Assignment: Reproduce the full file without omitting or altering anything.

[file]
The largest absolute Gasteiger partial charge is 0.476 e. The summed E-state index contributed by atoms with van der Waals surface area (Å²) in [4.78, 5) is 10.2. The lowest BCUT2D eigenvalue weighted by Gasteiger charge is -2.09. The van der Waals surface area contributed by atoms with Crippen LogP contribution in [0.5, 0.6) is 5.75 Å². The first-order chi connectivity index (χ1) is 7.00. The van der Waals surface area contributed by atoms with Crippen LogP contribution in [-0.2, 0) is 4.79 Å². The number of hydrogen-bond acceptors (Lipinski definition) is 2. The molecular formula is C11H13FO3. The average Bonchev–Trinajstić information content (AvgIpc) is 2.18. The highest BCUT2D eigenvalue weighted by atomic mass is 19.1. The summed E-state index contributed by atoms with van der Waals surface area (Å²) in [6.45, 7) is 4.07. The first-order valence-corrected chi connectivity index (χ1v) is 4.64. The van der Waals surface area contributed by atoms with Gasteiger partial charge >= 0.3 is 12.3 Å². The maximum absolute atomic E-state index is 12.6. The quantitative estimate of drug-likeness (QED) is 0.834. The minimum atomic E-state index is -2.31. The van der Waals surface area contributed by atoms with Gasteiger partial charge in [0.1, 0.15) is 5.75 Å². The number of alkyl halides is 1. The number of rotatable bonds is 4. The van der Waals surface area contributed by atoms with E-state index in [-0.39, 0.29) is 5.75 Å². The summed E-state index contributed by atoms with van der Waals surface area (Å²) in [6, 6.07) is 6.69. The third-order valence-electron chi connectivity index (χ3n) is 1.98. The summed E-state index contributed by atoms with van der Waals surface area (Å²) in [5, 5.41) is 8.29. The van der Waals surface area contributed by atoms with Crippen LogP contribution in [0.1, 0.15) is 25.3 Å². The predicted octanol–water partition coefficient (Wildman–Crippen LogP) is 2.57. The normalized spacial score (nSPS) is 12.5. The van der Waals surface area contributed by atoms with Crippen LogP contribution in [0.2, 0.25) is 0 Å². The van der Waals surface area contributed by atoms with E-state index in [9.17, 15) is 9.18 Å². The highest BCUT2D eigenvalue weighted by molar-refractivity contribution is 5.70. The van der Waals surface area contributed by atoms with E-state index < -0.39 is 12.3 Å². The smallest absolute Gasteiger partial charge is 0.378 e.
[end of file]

The largest absolute Gasteiger partial charge is 0.476 e. The summed E-state index contributed by atoms with van der Waals surface area (Å²) in [4.78, 5) is 10.2. The lowest BCUT2D eigenvalue weighted by Gasteiger charge is -2.09. The van der Waals surface area contributed by atoms with Crippen LogP contribution in [0.5, 0.6) is 5.75 Å². The first-order chi connectivity index (χ1) is 7.00. The van der Waals surface area contributed by atoms with Crippen LogP contribution in [-0.2, 0) is 4.79 Å². The number of hydrogen-bond acceptors (Lipinski definition) is 2. The molecular formula is C11H13FO3. The average Bonchev–Trinajstić information content (AvgIpc) is 2.18. The highest BCUT2D eigenvalue weighted by atomic mass is 19.1. The summed E-state index contributed by atoms with van der Waals surface area (Å²) in [6.45, 7) is 4.07. The first-order valence-corrected chi connectivity index (χ1v) is 4.64. The van der Waals surface area contributed by atoms with Gasteiger partial charge >= 0.3 is 12.3 Å². The maximum absolute atomic E-state index is 12.6. The quantitative estimate of drug-likeness (QED) is 0.834. The minimum atomic E-state index is -2.31. The van der Waals surface area contributed by atoms with Gasteiger partial charge in [0.1, 0.15) is 5.75 Å². The number of alkyl halides is 1. The number of rotatable bonds is 4. The van der Waals surface area contributed by atoms with E-state index in [-0.39, 0.29) is 5.75 Å². The summed E-state index contributed by atoms with van der Waals surface area (Å²) in [6, 6.07) is 6.69. The third-order valence-electron chi connectivity index (χ3n) is 1.98. The summed E-state index contributed by atoms with van der Waals surface area (Å²) in [5, 5.41) is 8.29. The van der Waals surface area contributed by atoms with Crippen LogP contribution in [0.1, 0.15) is 25.3 Å². The predicted octanol–water partition coefficient (Wildman–Crippen LogP) is 2.57. The normalized spacial score (nSPS) is 12.5. The van der Waals surface area contributed by atoms with Crippen LogP contribution in [0.2, 0.25) is 0 Å². The van der Waals surface area contributed by atoms with E-state index in [9.17, 15) is 9.18 Å². The highest BCUT2D eigenvalue weighted by molar-refractivity contribution is 5.70. The van der Waals surface area contributed by atoms with E-state index < -0.39 is 12.3 Å². The smallest absolute Gasteiger partial charge is 0.378 e.